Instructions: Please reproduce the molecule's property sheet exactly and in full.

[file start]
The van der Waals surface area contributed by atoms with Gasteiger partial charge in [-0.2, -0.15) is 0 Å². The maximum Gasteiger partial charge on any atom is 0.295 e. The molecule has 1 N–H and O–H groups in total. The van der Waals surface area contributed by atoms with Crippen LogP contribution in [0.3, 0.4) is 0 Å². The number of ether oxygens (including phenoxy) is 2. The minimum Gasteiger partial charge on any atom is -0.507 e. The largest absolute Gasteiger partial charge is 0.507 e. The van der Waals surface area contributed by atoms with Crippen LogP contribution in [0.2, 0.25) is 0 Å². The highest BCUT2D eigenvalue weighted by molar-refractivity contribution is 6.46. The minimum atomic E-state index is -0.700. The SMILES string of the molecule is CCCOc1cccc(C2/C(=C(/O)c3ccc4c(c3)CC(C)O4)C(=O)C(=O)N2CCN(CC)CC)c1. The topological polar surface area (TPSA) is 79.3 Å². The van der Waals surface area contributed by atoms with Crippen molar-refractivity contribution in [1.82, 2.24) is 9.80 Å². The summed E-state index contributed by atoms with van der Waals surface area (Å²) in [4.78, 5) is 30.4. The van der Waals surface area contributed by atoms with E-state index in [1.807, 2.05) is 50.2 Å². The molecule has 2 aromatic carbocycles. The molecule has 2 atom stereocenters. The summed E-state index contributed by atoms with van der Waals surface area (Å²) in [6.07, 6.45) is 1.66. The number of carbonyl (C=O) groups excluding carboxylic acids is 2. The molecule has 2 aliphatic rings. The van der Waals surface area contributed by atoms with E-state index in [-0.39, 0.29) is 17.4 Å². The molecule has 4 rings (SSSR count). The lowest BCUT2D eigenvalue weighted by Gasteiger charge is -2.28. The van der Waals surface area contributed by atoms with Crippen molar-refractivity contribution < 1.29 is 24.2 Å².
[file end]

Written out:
The van der Waals surface area contributed by atoms with Gasteiger partial charge in [-0.2, -0.15) is 0 Å². The maximum Gasteiger partial charge on any atom is 0.295 e. The molecule has 1 N–H and O–H groups in total. The van der Waals surface area contributed by atoms with Crippen LogP contribution in [0.3, 0.4) is 0 Å². The number of ether oxygens (including phenoxy) is 2. The minimum Gasteiger partial charge on any atom is -0.507 e. The largest absolute Gasteiger partial charge is 0.507 e. The van der Waals surface area contributed by atoms with Crippen LogP contribution in [0.2, 0.25) is 0 Å². The highest BCUT2D eigenvalue weighted by molar-refractivity contribution is 6.46. The minimum atomic E-state index is -0.700. The SMILES string of the molecule is CCCOc1cccc(C2/C(=C(/O)c3ccc4c(c3)CC(C)O4)C(=O)C(=O)N2CCN(CC)CC)c1. The topological polar surface area (TPSA) is 79.3 Å². The van der Waals surface area contributed by atoms with Crippen molar-refractivity contribution in [1.82, 2.24) is 9.80 Å². The summed E-state index contributed by atoms with van der Waals surface area (Å²) in [4.78, 5) is 30.4. The van der Waals surface area contributed by atoms with E-state index in [1.807, 2.05) is 50.2 Å². The molecule has 2 aromatic carbocycles. The molecule has 2 atom stereocenters. The summed E-state index contributed by atoms with van der Waals surface area (Å²) in [6.07, 6.45) is 1.66. The number of carbonyl (C=O) groups excluding carboxylic acids is 2. The molecule has 2 aliphatic rings. The van der Waals surface area contributed by atoms with E-state index in [-0.39, 0.29) is 17.4 Å². The molecule has 4 rings (SSSR count). The lowest BCUT2D eigenvalue weighted by Gasteiger charge is -2.28. The van der Waals surface area contributed by atoms with Crippen molar-refractivity contribution < 1.29 is 24.2 Å².